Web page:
Photo by Charles Roussel
Composing Differences: On the Diversity of Hearing Modes and Sign Language Production
In collaboration with Noé Soulier, "On the Diversity of Hearing Modes and Sign Language Production" was presented as part of the Sunday Sessions programme at MoMA PS1 on April 27, 2014. Two separate, yet complementary lines of research are presented in sound perception and sign language production. Although seemingly unrelated, these explorations are linked together in their questioning of the myths and meanings inscribed in existing models of knowledge and the generation of new platforms of knowledge production.
Sound Research: In an effort to identify a new, if not overlooked, epistemology of sound that focuses on the physical and material experience of sound, we identify parameters that inform the body’s material experience of sound, from the obvious (volume and rhythm) to the less obvious others (density, fullness, spatial direction, time direction, texture). Playing a collection of recorded sounds through a transducer, this presentation will also invite the audience to apply these parameters to their experience of listening.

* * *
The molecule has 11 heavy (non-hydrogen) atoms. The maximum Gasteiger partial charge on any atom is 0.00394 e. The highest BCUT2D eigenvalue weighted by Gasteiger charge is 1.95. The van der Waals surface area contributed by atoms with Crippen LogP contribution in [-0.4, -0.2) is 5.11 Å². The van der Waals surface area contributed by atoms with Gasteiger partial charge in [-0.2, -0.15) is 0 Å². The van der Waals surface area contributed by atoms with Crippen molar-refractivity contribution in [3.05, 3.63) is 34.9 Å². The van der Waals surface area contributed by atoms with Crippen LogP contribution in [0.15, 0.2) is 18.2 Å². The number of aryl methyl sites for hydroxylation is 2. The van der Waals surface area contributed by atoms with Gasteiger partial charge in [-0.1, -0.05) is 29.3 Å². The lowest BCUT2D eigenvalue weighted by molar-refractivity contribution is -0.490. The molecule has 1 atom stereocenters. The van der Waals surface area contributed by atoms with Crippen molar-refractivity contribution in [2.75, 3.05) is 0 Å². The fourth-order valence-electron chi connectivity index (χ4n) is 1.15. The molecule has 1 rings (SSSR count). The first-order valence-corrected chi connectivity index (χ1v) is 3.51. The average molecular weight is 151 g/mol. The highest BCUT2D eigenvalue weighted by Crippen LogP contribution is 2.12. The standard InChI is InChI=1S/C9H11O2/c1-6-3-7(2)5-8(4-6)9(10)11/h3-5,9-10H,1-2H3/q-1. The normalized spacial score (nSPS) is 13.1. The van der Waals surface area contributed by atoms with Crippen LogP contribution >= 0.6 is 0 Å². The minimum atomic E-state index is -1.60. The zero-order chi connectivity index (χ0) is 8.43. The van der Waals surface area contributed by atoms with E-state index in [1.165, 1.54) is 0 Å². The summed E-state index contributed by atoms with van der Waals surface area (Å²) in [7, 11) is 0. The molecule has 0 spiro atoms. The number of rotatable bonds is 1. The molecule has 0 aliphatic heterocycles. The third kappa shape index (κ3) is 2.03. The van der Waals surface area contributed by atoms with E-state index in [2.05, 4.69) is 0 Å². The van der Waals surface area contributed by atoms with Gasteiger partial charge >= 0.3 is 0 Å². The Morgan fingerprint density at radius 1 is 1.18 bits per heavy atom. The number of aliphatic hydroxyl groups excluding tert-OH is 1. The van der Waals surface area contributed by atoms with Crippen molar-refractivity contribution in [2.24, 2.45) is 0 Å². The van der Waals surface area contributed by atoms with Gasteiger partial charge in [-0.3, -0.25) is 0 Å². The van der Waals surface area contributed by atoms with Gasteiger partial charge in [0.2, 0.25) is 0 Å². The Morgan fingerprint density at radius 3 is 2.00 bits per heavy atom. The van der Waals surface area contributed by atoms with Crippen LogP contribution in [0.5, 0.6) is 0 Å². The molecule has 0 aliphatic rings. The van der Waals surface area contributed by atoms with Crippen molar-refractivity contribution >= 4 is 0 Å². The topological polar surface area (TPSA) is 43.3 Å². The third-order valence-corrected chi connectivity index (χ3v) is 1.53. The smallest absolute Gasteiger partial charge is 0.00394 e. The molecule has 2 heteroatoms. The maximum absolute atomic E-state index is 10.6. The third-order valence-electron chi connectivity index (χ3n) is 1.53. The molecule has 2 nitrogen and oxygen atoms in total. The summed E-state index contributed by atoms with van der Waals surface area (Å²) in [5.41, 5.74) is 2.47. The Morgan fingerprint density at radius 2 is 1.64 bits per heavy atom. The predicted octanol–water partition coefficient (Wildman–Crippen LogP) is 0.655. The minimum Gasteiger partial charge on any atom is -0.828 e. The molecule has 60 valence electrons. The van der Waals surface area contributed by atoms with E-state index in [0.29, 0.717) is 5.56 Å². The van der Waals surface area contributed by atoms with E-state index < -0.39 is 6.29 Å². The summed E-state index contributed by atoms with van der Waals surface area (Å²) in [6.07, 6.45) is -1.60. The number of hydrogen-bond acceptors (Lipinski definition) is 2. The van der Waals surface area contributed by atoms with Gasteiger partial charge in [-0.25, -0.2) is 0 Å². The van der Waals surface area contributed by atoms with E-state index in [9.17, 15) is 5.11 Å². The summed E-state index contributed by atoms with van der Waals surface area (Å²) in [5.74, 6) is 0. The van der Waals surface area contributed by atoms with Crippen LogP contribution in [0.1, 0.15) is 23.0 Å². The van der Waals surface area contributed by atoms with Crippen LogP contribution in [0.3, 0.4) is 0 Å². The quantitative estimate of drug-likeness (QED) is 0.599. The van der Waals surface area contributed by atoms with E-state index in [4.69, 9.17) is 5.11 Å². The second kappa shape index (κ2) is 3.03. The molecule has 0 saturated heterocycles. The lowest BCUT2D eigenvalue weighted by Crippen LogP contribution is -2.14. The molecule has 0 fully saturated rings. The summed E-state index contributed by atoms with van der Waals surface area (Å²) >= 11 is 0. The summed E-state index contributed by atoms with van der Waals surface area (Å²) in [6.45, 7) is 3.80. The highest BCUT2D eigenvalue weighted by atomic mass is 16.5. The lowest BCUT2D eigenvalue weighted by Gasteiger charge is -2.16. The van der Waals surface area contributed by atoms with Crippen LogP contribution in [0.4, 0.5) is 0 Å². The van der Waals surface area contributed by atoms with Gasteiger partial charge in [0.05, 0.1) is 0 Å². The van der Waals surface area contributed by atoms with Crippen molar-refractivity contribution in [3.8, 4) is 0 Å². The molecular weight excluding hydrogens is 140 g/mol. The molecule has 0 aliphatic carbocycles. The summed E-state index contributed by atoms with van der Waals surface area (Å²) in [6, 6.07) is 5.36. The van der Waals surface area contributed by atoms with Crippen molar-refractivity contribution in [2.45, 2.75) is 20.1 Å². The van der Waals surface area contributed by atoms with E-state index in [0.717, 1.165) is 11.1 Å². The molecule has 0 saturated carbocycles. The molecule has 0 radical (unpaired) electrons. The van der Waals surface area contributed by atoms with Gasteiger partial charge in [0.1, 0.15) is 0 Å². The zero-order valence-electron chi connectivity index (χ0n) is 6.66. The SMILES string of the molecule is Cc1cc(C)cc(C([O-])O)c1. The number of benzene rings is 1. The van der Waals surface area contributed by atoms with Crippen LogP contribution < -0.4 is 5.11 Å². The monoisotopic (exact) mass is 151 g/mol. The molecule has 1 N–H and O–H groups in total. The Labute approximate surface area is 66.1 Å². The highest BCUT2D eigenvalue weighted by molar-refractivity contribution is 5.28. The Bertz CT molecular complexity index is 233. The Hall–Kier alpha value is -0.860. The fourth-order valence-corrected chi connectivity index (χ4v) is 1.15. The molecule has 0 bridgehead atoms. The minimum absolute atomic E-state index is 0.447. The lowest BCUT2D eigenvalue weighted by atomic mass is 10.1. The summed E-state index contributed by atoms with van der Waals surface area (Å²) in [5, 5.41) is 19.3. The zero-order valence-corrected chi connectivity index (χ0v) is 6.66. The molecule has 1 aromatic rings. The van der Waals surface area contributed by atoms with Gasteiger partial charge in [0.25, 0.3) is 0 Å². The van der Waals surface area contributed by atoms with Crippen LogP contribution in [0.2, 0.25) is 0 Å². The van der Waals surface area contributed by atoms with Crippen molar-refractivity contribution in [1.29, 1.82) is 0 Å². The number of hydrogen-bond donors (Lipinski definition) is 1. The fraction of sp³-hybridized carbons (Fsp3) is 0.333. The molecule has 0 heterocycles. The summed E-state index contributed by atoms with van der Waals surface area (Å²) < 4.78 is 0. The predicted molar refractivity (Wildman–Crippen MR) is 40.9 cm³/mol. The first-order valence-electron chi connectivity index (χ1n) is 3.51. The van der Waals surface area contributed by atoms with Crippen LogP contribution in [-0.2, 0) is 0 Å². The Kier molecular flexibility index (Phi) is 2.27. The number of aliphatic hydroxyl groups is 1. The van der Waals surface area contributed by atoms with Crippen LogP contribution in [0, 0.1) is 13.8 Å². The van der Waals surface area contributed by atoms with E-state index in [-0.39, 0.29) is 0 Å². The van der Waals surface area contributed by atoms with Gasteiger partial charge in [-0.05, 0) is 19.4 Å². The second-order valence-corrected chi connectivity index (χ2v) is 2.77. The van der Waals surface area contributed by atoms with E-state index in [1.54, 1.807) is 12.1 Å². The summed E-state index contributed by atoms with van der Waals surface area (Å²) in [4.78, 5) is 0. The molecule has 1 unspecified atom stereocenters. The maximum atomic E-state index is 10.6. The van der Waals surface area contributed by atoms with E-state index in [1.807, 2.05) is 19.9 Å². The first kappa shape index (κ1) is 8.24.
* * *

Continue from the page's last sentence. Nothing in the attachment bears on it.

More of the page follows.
Sign Language Research: In sign languages, the use of classifiers feature parametric ways of doing signs that transform or affect their meaning with nuance. Although signed expressions cannot capture meaning so perfectly, they boast a visibility and physicality that materially suggest meaning on multiple levels. Through the extraction and isolation of specific sign language parameters that affect the suggestion of meaning, novel forms of expression emerge. In a brief performance, these parameters are distilled as filters that modulate some level of implicit meaning that renders the carnal, bodily quality of language in its becoming state.
In collaboration with Noé Soulier, curated by Virginie Bobin with Council (Gregory Castera and Sandra Terdjman), sponsored by the French Ministry of Culture and Communication, the French Embassy, and ART² International Festival of Contemporary Art, and the Harvard Graduate School of Design.